Oklahoma City Public Schools could be charged over $100,000 by a cybersecurity firm for helping the district recover from a ransomware attack according to documents obtained by Free Press.
OKCPS has not disclosed the amount of ransom demanded by the attackers or whether it was paid.
The attack crippled the district’s network for seven days while classes were still in session and the district was preparing grades for the close of the school year.
We first reported the attack May 15, the next day after the documents show agreements were signed to employ third party contractors to help the district recover.
Free Press continued to report efforts to repair damage to the network over the seven day period.
The ransomware is believed to have infected about 100 computers around the district through a phishing email opened by one employee.
One of the documents we obtained through an open records request is the agreement between OKCPS and the Mullen Coughlin law firm in Pennsylvania signed by Superintendent Sean McDaniels on Tuesday, May 14. The firm specializes in cybersecurity and data privacy.
The other document is the agreement between OKCPS and Kivu Cyber Security Services, likely the “third-party contractor” mentioned in district statements as helping district IT staff recover from the attack. That agreement was also signed by McDaniel on Tuesday, May 14.
Ransomware is a malicious cyber tool that encrypts targeted computers and sometimes whole systems demanding a ransom for the key to unlock the infected computers.
The documents reveal that the district initially estimated that 100 computers had been infected with the GrandCrab v5.2 ransomware, but did not believe that any servers had been affected.
They also believe they have identified the “compromised user account,” meaning the employee account where the ransomware first entered the network likely by way of a phishing email.
Phishing is the practice of an attacker sending an email to an organization’s employees pretending to be someone with whom the employee is familiar. Once the email is opened and the requested actions are taken, malware infects the machine that opened the email and then spreads to other computers in the network.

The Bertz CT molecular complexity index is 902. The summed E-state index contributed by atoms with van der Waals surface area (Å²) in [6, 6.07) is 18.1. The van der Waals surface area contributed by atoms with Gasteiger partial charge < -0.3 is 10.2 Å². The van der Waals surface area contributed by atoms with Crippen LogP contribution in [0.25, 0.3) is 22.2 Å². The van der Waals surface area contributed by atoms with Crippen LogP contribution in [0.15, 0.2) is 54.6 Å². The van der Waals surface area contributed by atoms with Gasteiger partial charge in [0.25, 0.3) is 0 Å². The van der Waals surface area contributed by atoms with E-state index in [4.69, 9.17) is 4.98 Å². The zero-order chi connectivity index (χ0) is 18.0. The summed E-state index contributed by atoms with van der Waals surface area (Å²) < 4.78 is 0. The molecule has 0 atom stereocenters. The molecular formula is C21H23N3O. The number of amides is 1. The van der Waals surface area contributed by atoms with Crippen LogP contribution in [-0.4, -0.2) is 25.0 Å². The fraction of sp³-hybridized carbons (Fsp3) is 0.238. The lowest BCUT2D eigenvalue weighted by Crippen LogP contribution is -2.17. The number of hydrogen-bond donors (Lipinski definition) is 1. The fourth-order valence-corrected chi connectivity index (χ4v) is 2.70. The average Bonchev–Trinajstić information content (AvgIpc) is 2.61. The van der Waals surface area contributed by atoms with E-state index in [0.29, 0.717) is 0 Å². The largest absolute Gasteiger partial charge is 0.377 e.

The documents are both initial agreements with the law firm and the cybersecurity firm.
The law firm agreement references charges that were to be billed to the Chubb Insurance Group.
The cybersecurity firm gave only high and low estimates of the costs of recovery for the district.
No actual amounts paid have been disclosed by the district.
The cybersecurity firm’s total low estimates were around $70,000 and the high estimate was $103,840.
Turn of events
Included in Kiva’s agreement with OKCPS this is the narrative of the turn of events that led to their being approached for support:
On May 14, Kivu was contacted by the Mullen Couglin LLC law firm for OKCPS and “…was informed that on May 13, 2019 at around 7:30 AM CDT, Client was notified by multiple employees that they were unable to access data.
The narrative says that OKCPS IT discovered that between 6:30 p.m. Sunday, May 12 and Monday, May 13 around 1:00 a.m. “encryption with the *GrandCrab v5.2 ransomware variant began spreading to around 100 workstations.”
OKCPS did not think at the time their servers had been affected, the narrative says.
The agreement also summarizes what Kiva will do to help the district recover from the attack, which includes options to not pay or pay the ransom.
It is unclear whether the district has actually paid the ransom or if the firm was able to help OKCPS restore the computer with backups.
But, unlike a country dealing with terrorists who take hostages, dealing with ransomware is frequently solved by actually paying the ransom.
According to a blog post titled “Debunking the top 5 ransomware myths” by Winston Krone, global managing director of Kiva, hackers often do produce decryption tools when the ransom is paid. Why?
The majority of ransomware actors want to make money and receive good publicity within the hacker community on the Dark Web. When a hacker doesn’t decrypt a system post-payment, it destroys their reputation within the community and lowers the chances of future ransoms being paid, so it is in their best interest to deliver on their promise.
While casting doubt on the ability in most cases to break ransomware encryption code, the post did say that some variants of the ransomware used in the OKCPS attack do have decryption codes available.